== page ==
from San Diego to Humboldt

The Slippery Slope:
from San Diego to Humboldt
The homeless “Round–Up” programs instituted in San Diego may be emulated here in Humboldt County.

FROM:
Strategies for Reducing Chronic Street Homelessness (January 2004, 384 P.)
U.S. Department of Housing and Urban Development
http://www.huduser.org/Publications/PDF/ChronicStrtHomeless.pdf

San Diego’s Police-Based Outreach Teams
San Diego city has two innovative outreach programs developed by and located in the San Diego Police Department—the Homeless Outreach Team (HOT) and the Serial Inebriate Program (SIP).
HOT combines a police officer, a mental health worker, and a benefits eligibility technician in outreach teams operating during the day and evening hours to engage mentally ill street people and connect them to services.
Because they combine police and mental health expertise and authority, they are the only outreach teams on the streets that have the ability to remove people either voluntarily or involuntarily, in addition to building rapport and making referrals.
SIP comes into play for chronic inebriates who do not voluntarily accept treatment. SIP is a collaboration of four city and five county agencies, including law enforcement, the city attorney’s office, the public defender, the Superior Court, health care, and homeless agencies working as a team in a court context. Mental Health System, Inc. is contracted to coordinate the program. SIP follows the Drug Court model in offering addicts a choice of jail or treatment, after assuring that the community was willing to pay for treatment if requested. SIP’s focus is on chronic alcoholics who populate the downtown streets of San Diego. Police officers arrest chronic street alcoholics for public drunkenness, and bring them to jail and subsequently to court. Once arraigned, caseworkers approach each person, conduct assessments, and offer treatment plus transitional housing as an alternative to six months in jail (the maximum allowed under California state law) to those who pass the assessment. Many people eventually accept the offer, although they may first serve a full jail sentence or even two before they are convinced to try.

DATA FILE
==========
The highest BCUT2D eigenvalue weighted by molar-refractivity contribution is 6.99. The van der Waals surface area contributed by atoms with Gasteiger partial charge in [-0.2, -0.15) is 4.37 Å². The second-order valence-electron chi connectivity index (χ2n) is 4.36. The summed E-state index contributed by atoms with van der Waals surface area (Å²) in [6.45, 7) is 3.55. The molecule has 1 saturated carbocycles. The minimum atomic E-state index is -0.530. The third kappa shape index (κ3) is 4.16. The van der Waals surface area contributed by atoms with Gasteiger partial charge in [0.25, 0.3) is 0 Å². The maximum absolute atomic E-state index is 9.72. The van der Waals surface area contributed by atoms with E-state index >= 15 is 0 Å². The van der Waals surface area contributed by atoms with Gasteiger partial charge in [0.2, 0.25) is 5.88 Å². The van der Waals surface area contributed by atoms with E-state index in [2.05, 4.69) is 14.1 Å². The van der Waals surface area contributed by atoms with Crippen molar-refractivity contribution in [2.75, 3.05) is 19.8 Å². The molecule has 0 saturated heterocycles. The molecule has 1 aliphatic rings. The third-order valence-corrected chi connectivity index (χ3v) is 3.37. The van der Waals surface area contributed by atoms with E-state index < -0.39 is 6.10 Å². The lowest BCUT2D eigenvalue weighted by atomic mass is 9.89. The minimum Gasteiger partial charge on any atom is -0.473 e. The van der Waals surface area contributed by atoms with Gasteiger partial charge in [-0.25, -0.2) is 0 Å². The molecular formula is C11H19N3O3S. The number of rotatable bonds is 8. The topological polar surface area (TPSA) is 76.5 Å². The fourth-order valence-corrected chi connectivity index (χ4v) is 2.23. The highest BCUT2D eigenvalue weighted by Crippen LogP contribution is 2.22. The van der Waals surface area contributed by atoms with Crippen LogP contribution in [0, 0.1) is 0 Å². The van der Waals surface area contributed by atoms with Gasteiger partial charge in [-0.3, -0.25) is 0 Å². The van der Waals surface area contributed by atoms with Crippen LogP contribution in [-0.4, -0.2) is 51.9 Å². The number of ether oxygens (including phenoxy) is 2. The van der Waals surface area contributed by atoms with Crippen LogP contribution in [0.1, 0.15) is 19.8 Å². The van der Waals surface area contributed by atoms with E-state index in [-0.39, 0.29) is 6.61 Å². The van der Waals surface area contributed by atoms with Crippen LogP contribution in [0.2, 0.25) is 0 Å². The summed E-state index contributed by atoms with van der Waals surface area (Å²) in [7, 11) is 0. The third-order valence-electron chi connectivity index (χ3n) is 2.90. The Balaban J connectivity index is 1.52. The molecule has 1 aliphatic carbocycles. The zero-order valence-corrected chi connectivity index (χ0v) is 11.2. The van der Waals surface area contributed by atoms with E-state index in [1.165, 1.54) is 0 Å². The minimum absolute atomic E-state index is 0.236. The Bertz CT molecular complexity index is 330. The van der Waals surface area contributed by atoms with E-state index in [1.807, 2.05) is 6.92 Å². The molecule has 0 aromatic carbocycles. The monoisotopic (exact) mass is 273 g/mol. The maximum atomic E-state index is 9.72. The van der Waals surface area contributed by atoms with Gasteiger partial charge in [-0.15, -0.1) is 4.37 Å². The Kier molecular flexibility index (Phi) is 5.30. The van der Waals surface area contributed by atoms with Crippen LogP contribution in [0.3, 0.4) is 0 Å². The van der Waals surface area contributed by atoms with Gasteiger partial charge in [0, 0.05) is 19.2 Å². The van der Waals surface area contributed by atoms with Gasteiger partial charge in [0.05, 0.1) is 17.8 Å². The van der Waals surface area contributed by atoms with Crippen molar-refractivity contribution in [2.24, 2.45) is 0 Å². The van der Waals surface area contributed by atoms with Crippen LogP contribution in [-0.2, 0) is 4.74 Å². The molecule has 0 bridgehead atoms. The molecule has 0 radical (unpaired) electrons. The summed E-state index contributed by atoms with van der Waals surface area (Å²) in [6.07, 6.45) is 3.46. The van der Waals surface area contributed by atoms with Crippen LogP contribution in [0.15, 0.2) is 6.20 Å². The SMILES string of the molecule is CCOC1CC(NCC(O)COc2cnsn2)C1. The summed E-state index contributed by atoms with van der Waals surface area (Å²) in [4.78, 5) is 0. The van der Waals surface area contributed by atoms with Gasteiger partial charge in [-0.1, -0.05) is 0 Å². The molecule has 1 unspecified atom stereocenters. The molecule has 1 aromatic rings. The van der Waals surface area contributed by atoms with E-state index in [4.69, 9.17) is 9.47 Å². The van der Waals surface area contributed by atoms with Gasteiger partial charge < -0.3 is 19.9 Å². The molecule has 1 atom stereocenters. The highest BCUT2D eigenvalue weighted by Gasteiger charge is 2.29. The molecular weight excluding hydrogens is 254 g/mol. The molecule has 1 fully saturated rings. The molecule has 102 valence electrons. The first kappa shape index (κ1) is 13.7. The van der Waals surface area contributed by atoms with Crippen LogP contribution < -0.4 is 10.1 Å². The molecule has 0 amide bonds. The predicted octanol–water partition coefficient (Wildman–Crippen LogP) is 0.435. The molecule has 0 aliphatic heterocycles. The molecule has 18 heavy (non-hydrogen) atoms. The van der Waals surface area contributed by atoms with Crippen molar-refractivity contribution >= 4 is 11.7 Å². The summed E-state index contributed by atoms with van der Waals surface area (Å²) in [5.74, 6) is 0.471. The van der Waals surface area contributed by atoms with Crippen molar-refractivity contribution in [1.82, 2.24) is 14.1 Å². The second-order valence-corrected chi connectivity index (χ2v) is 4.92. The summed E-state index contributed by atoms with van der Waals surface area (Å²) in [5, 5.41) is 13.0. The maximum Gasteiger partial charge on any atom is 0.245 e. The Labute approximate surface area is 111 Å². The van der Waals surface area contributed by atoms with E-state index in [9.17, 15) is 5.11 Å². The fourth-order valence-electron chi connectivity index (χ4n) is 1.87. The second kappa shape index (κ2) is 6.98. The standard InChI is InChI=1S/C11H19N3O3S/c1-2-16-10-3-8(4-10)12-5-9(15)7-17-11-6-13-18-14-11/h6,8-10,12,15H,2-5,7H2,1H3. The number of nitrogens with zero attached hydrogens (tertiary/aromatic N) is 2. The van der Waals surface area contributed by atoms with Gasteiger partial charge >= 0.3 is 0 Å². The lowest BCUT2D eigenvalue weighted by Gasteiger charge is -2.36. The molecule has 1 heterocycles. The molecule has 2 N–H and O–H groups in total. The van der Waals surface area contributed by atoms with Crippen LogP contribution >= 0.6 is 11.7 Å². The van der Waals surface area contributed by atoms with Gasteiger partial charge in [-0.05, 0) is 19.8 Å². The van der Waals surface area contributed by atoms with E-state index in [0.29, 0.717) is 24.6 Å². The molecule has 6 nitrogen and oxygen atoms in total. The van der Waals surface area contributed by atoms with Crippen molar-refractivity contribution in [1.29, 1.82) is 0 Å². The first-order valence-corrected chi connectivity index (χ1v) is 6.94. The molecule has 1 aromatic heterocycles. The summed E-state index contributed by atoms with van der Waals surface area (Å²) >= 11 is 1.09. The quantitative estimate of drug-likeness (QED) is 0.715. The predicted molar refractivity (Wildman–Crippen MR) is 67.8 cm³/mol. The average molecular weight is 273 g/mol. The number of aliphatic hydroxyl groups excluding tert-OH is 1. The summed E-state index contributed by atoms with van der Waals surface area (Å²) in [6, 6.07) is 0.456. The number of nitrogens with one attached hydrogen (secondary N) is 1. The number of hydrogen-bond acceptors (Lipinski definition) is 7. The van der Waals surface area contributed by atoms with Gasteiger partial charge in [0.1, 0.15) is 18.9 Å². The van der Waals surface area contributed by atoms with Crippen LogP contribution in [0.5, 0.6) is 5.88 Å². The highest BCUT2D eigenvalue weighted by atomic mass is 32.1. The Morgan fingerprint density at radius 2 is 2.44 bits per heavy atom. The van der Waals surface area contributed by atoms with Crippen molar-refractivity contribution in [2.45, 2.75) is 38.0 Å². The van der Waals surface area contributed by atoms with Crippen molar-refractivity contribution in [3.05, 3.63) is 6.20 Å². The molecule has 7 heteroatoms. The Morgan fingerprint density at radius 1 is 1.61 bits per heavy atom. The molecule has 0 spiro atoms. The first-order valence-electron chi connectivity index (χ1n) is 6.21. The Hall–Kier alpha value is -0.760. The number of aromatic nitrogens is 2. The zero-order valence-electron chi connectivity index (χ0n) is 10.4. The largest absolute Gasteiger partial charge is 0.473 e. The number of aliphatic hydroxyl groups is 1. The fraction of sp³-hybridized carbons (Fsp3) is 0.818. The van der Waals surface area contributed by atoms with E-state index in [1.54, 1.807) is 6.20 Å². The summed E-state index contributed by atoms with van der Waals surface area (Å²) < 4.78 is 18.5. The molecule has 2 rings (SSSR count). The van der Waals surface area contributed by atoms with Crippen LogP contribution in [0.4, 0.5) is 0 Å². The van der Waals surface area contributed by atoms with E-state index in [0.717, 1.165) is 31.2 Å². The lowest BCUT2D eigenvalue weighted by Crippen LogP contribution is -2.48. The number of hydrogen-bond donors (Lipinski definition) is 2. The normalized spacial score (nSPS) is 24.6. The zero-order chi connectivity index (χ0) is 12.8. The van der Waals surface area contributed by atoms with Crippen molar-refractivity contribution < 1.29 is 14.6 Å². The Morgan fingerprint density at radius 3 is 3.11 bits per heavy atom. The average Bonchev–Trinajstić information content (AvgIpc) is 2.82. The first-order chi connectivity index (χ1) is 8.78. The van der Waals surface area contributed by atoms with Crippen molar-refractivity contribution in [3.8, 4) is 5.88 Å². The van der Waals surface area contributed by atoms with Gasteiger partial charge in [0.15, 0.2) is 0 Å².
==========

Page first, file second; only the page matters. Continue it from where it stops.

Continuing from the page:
FROM:
The North Coast Journal Weekly (Arcata)
http://www.northcoastjournal.com/111005/cover1110.html
Judge Feeney, who presides in Humboldt County Superior Court, Courtoom 8, was born and raised in San Diego and says he has “been admiring their homeless court from afar for years.”
In September, he went down to San Diego to observe a homeless court. “I was impressed,” he says.
“Many homeless people have substance abuse issues and mental illness, and for those people it’s more complicated,” he says.
“…some infractions and misdemeanors might stem from the condition of being homeless, says Steve Binder, a deputy public defender in San Diego who co-founded the nation’s first homeless court, in San Diego County in 1989.
“They (“crimes” of the homeless) are the result of their being homeless. They might be ‘sleeping in public’ or ‘drinking in public’ or ‘peeing in public’ — things we do in the privacy of our homes, they do outside because they have no other options. Additionally, you’ll find petty thefts [of food], because people might be looking to survive. Or you’ll find people doing drugs, whether it is a way of self-medicating or just a way of surviving on the street. We’re not trying to condone that.”
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